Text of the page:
Tag Archives: Editor & Publisher

The “Danger” of Wikipedia: “volunteer vandals with poison-pen intellects”

An interesting piece in Editor & Publisher on The Danger of Wikipedia, that quotes a USA Today piece written by John Seigenthaler, a retired journalist who served as Robert Kennedy’s administrative assistant in the early 1960s, says that a very personal experience has convinced him that “Wikipedia is a flawed and irresponsible research tool”:

Seigenthaler writes that a “biography” on the site posted by an anonymous author libeled him when it offered the following unsourced statement: “For a brief time, he was thought to have been directly involved in the Kennedy assassinations of both John, and his brother, Bobby. Nothing was ever proven.”

As the founder of the Freedom Forum First Amendment Center at Vanderbilt University, Seigenthaler is not known to be an advocate of restricting the right of free speech.

Indeed, it’s hard to understand why Seigenthaler’s alleged role appeared in his biography. I could find no reference to him at all in the JFK books I have, and there’s nothing, at least obviously, online about it. Clearly it was a deliberate piece of falsification, and, to Wikipedia’s credit, it has investigated the case. The point made there is that there isn’t much one can do about chasing down vandals working via Internet Service Providers “with providers who use proxies and dynamic IP addresses to give their users complete anonymity.”

That’s not enough for Seigenthaler, and the story relates his frustration in trying to find out who had libelled him, and Wikipedia comes in for a bit of a pounding:

Seigenthaler disputes Wikipedia founder Jimmy Wales’ assertion that the site’s thousands of volunteer editors operate a quick self-correcting mechanism. “My ‘biography’ was posted May 26. On May 29, one of Wales’ volunteers ‘edited’ it only by correcting the misspelling of the word ‘early,'” Seigenthaler writes. “For four months, Wikipedia depicted me as a suspected assassin before Wales erased it from his website’s history Oct. 5.”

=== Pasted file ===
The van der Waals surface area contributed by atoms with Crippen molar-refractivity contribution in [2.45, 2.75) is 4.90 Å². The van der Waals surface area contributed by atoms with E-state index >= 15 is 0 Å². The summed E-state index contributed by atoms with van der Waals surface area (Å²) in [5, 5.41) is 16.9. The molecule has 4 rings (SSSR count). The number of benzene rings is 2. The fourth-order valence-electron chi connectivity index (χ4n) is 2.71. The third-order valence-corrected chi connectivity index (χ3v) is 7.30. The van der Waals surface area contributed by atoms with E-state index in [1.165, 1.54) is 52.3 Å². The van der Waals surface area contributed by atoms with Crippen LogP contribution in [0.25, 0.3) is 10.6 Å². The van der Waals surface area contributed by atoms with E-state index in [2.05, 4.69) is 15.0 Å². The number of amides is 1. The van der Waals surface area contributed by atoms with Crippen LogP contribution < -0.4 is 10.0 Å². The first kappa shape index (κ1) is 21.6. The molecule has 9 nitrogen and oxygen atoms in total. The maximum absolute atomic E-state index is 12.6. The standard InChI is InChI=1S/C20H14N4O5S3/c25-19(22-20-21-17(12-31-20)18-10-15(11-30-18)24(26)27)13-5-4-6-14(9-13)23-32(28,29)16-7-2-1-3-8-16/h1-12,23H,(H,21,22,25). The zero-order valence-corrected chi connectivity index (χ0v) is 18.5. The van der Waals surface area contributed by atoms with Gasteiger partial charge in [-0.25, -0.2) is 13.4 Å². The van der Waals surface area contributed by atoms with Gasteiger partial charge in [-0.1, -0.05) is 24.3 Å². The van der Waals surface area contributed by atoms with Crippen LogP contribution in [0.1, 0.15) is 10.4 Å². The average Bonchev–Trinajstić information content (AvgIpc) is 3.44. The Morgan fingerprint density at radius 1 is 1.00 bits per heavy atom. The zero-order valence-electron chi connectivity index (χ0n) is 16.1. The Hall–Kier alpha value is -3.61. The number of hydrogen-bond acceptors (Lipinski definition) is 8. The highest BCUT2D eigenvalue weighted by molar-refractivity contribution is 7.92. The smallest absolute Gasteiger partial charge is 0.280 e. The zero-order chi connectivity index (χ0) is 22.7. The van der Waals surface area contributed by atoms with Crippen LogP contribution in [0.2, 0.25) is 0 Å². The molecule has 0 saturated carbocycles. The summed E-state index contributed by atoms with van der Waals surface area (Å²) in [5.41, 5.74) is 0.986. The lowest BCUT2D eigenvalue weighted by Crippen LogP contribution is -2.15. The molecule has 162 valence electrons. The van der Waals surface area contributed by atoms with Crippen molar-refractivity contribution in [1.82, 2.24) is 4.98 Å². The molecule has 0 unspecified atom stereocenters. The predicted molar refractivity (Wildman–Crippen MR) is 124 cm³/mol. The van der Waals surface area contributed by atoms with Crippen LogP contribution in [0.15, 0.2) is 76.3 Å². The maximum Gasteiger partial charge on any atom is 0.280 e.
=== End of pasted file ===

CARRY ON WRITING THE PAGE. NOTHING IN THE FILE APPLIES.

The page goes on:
Seigenthaler concludes with the following: “And so we live in a universe of new media with phenomenal opportunities for worldwide communications and research — but populated by volunteer vandals with poison-pen intellects. Congress has enabled them and protects them.”

Well, yes. In a way I can appreciate his frustration (and you wonder how many more libels there out there in Wikipedia-land). But I fear he overreacts. The fact that there were no edits of the page for four months — and that it took him four months to find it, or for someone to point it out to him — has more to do with how little the page was read, I suspect, than with the invidious nature of the enterprise. I’m not saying that things couldn’t be improved — indeed, according to a poster on Slashdot, some improvements are in the works in the field of validation — but I think it’s harsh to say the the universe is “populated by volunteer vandals with poison-pen intellects”. Peppered with, dotted with, sprinkled with, scattered with, speckled with, strewn with; perhaps. But overall the sum of human knowledge is significantly increased by the volunteers of Wikipedia.

Can Software End Plagiarism?

With all this gadgetry, you’d think that plagiarism was a thing of the past.

OK, it wasn’t plagiarism, more like fiction, but the point is the same: Watching Shattered Glass, the movie about fabulating New Republic ‘journalist’ Stephen Glass, the other night, I couldn’t help wondering why no one had picked up on his lies earlier. I mean this was 1998, so the Internet existed, search engines existed. (The only solution I could reach was that the people who read The New Republic were not that bright, but that can’t be right, it’s the inflight magazine of Air Force One.)

Anyway, according to Editor & Publisher, the technology exists to check plagiarism quite easily. The problem is that newspapers and other publications don’t want to use it. John Barrie, president of iParadigms LLC, is quoted as saying (via the daily news Weblog of the USC Annenberg Online Journalism Review) that newspapers generally don’t want to use his online detection program to prevent plagiarism because they don’t want to admit there is a problem, reports Editor & Publisher. The software compares documents with databases containing news sources and encyclopedias.

So far the only journalistic use of Barrie’s software has been in revealing that Central Connecticut State University’s president, Richard Judd, plagiarized from several sources (including The New York Times) for an opinion piece he wrote for The Hartford Courant. Barrie is quoted as saying tha ombudsmen and public editors — a common feature nowadays at U.S. papers — are not enough. “It’s essentially as good as doing nothing,” he said. He believes that just having iThenticate around would deter writers from copying material because they know their work will be vigorously checked. 

The company’s website indicates the work they do is mainly for student essays, where the software is “now deterring plagiarism for nearly 6 million students and educators worldwide”. Editor & Publisher says iParadigms was founded in 1996 as a computer program that UC Berkeley researchers used to inspect undergraduate research papers. Folk wanting to use the software pay a $1,000 licensing fee and $10 per page. They then send the document to iThenticate and receive a report within minutes, detailing what (if anything) has been plagiarized and where it originally came from.